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The Pier fire at W-S-M on national news

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ProfilePosted byOptionsPost Date


LadyBarbara Report 28 Jul 2008 13:17

Thanks Bev that last picture of the pier on fire is dreadful, so sorry.
Barbara xxx


Bev Report 28 Jul 2008 14:05

the pier is owned by a brother and sister

it was the brother who is on hols in spain, hes flying back today

firecrews are damping down, will be several hours before they can get into start investigating the cause

meanwhile it will be high tide in an hour at Weston

they hoping the the remaining structure can withstand it


LadyBarbara Report 28 Jul 2008 14:45

anyone any idea how old the pier is?


Bev Report 28 Jul 2008 14:50

planning of the pier started as early as 1880

it wasnt until 1903 that it was built


Julie Report 28 Jul 2008 17:54

Have been watching this on Sky sad, Had many fun days with the kids in Weston, so sad to see it burn to the ground like that. Wierd tho, how many Piers have been destroyed this way..!!


Bev Report 28 Jul 2008 18:41

for those of you interested

the Pier fire at Weston is on the national news



InspectorGreenPen Report 28 Jul 2008 19:03

It is really devastating. The Pier was only bought by the present owners about six months ago - the previous owners having saved it from dereliction.

Several millions have been spent on it, with the view to introducing Victorian entertainment, and other visitor attractions. Sadly it appears that the main buildings were rather flimsy, mainly wooden cladding, in in some parts very old and dry, so it was inevitable that once the fire started, it went up like a tinder box.

It was suggested by one observer on the BBC Radio today that a sprinkler system would have averted the disaster, but it seems that one was not installed.

Apparently the fire brigade were also hampered because of the lack of water, which had to be pumped long distances from shore based hydrants.


SheilaWestWilts Report 28 Jul 2008 19:06

So very, very sad - I have fond memories of donkey rides at Weston, and getting blown away in the 'bracing' air!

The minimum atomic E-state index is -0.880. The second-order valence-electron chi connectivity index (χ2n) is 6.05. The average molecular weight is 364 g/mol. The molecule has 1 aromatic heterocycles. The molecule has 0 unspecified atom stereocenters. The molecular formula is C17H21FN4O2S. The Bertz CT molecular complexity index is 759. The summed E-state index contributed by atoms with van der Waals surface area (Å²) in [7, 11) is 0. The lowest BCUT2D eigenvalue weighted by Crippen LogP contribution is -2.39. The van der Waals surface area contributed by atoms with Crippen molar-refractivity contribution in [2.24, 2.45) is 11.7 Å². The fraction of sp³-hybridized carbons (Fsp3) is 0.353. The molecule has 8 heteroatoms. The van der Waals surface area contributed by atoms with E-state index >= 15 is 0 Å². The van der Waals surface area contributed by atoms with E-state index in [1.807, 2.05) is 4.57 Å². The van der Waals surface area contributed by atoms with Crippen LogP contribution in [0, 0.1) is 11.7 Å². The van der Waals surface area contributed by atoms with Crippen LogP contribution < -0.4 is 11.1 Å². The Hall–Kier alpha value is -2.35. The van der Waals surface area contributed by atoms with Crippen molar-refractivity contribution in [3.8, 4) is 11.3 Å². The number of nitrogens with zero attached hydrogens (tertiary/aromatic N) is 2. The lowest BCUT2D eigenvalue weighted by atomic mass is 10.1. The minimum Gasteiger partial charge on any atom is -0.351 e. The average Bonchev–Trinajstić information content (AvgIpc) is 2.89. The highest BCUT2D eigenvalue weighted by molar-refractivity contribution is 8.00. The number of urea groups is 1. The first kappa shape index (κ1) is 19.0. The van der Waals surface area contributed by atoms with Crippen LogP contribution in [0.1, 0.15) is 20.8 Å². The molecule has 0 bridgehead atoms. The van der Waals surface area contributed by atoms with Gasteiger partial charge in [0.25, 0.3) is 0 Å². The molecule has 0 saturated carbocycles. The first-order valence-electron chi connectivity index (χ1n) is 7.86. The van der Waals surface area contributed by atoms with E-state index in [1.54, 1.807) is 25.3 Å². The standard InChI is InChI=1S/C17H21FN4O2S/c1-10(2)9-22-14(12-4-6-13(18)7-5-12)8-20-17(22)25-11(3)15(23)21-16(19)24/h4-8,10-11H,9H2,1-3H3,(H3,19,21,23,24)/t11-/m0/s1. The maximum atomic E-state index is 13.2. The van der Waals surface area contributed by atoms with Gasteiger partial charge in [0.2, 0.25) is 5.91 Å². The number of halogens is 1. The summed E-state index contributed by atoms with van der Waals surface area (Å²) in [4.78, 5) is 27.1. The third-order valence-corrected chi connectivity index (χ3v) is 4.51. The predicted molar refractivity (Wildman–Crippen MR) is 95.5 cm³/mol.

Bev Report 28 Jul 2008 19:16

yes it is tragic

been feeling low all day

Teresa With Irish Blood in Me Veins

Teresa With Irish Blood in Me Veins Report 28 Jul 2008 22:51

I haven't been to W S M for about 20 years...but as a child we visited several time each year as it's our nearest 'seaside'.

I was so shocked to see the evening news...nothing of the building left on the pier at all...just a mangle of twisted metal.

I must admit to shedding a many childhood memories for me and so many people from the west country and of course the Midlands.

Owners say that it will be rebuilt and local officials will do everything possible to help the situation.

Good on them!

So many of our treasured landmarks are lost...never to be seen again.

I'm sure the people of W S M want to see the pier restored too.

Purple **^*Sparkly*^** Diamond

Purple **^*Sparkly*^** Diamond Report 29 Jul 2008 01:53

The Pier at Birnbeck (opened in 1867) was a long way from the centre of town. Railway excursionists only went to the nearest beach, which was off the end of Regent Street. Ideas to build a pier here were announced in 1880 but various schemes fell through.

In 1893 the idea got as far as an Act of Parliament. Ultimately, the scheme was passed and £200,000 subscribed, mainly from local and South Wales shareholders. The pier, 1½ miles long, was intended to serve two purposes: for shipping at all tides at the far end and for entertainment near the shore.